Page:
Apart from the tomatoes, It was lovely to visit the allotment last week, because on my previous visit I was concerned the season was over for me, bar the shouting.

Suddenly everything is ready to eat, despite what certainly feels like the driest summer in years.

A gap of three days since my last potter and the courgettes have turned from tiny half-finger-long veg-lets into marrows. Lots of them.

The kids were digging carrots that were the longest we’ve ever managed in our solid clay soil. Yet more beetroot, spring onions, potatoes, raspberries, far too many beans (they still came through) and onions. The sweetcorn is coming along nicely, and I have a pumpkin plant starting to fruit. At home, there are more tomatoes and the first of a promising-looking mini-cucumber crop.

Now the problem is keeping it going when we go away on our holidays. My attendance is somewhat random at the best of times. How will the plot, and home garden, survive?

In recent years it hasn’t been a problem: it rains.

Usually the problem is coming home to find the weeds have taken over. This year, we desperately NEED rain. And this is coming from someone who is going camping!

What I’d really like is for it to rain heavily every night, just over Northampton, while we’re away. But more realistically, I’ll water and water as much as possible and cover the planting holes of the courgettes and tomatoes with muck and straw to try and hold in moisture while we’re away. Alternatively, you may be able to persuade a friend or relative to water every other day, or fit a drip irrigation scheme with a timer on the tap. I’m too disorganised to have done either.

It was also a pleasure to visit the allotment with all the kids. Our eldest doesn’t have to come after school by virtue of being on the other side of town. It was nice to see how chuffed he was to find the seeds he’d sown in a raised bed back in May had turned into carrots, beetroot, spring onions, coriander and dwarf sunflowers.

He’s also a good forager (scrumping is banned). He came back with blackberries, plums and gooseberries, all growing along the hedgerows (I made him show me).

Foraging is a neglected art. There’s plenty of fruit growing along hedges, footpaths and on derelict land, as long as you’re sure you aren’t trespassing and you know what you’re picking!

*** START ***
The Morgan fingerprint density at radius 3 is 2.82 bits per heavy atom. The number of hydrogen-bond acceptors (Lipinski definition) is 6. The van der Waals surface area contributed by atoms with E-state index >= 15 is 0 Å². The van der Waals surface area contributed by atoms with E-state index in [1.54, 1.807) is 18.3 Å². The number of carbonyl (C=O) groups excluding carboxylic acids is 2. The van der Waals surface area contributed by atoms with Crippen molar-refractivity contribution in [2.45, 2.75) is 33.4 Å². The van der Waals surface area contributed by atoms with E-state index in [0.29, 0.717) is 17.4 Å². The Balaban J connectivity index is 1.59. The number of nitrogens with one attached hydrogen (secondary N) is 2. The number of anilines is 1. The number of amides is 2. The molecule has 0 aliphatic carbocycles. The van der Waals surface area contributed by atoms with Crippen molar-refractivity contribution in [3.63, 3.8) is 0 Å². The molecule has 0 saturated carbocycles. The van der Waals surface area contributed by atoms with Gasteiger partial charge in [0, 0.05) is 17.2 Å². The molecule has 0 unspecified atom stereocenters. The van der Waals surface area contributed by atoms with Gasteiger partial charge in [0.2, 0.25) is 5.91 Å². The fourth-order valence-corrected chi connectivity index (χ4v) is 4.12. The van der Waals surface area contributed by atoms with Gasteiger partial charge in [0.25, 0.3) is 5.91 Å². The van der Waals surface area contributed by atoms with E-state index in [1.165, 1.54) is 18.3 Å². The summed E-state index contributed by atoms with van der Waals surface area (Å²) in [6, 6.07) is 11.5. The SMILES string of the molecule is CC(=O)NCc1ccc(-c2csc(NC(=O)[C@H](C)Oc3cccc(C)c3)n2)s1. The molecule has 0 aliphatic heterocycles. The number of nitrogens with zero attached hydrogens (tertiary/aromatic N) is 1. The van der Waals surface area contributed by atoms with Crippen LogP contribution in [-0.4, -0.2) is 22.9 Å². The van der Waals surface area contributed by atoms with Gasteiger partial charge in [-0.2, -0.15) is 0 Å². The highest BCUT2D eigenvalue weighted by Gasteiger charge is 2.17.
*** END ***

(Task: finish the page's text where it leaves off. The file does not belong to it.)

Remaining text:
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She looked down the slippery slope towards winter

LAST week before school holidays = last chance for un-interuppted gardening. So I spent hours last Tuesday blitzing the allotment.

Up came all my onions, which had keeled over and are drying quite nicely, and most of the shallots. The dried-up pea plants were cut off and the roots dug into the soil.

Weeded quite a lot, especially the tall dandelion-like sowthistle and groundsel, which have taken over my allotment and given a home to many, many yellow and black striped caterpillars of the cinnabar moth.

I’ve rather speculatively put in a row of very chitted seed potatoes with were forgotten on a windowsill, in the hope we have an autumn that’s warm enough to keep them alive for a late crop. I’m having another bash at sowing some kale, under cover, as my previous seedlings got shredded by the flea beetles when sown direct.

Still surviving and starting to fruit beautifully are the ever-reliable courgettes, some bush tomatoes, sweetcorn and beans. The roots, including carrots, beetroot and parsnips are looking good despite the lack of rain and the spuds are blight-free – so far.

My salad leaves bolted in the heat but overall, 2010 has been pretty fruitful considering the warm weather. I’m already planning for next year. . .

cinnebar moth catapillars

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Allotment haul

First pickings of the year from the allotment. Ten spuds, bowl of strawbs, broadbeans, peas, garlic, shallots and an onion. For tea. Yum eh kids?

First harvest from allotment

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They all loved strawberries

  THERE can be few moments more satisfying for the gardener than the first pickings of the year.

This week we’ve started eating the fruits (and vegetables) of our labours as the broad beans, first garlic, peas, early spuds and strawberries were ready for picking.

The strawberries barely make it off the plants before the kids are scoffing their faces with them. I’m not sure a single fat red berry has ever made it home. A home-grown strawberry is irresistibly tasty.

Baby Bonnie has worked out exactly where the strawbs are on the allotment and scurries off up the path to get first dibs on them. She’s usually trying to force her way under the netting before I’ve even untangled the fixings and pegs. She just loves strawberries. I’m dreading when the crop stops coming. Hopefully we’ll have currants and gooseberries ready by then.

The battle with the weeds goes on, but at least I’ve got my leeks and sweetcorn in the ground, and I’ve planted out three courgette plants too. Leeks are easy to grow from seed, and if you were too late you could check out the garden centres for strips of ready-grow leeklets, they may even be reduced. You make a wide, deep hole (I push the handle end of a hoe in to make mine) and simply drop your tiny leek into it, without backfilling with soil. Just water each leek’s planting hole once they’re all in and leave them to it. They won’t be ready until next winter so the hole allows the stem to swell and stay blanched.

I don’t know about you but my onions are looking pretty fat and ready, although the leaves haven’t dried and drooped yet, the sign I usually look for. My onions were a disaster last year. Hopefully the combination of heavy rain and blazing sun has helped them on the home straight.

One disappointment: my little apple tree. Successfully moved from home to allotment due to football damage, it had looked like it was enjoying its new position, in full sun with lots of space. But having blossomed well it has now dropped every one of it’s little fruitlets, so I guess there won’t be apples this autumn again. Not sure what I did wrong. Very envious of fellow allotmenteers who have lots of fruit from relatively young trees. Maybe it will third year lucky.

I might have been doing this gardening lark a few years now, but sometimes I just feel like an absolute beginner.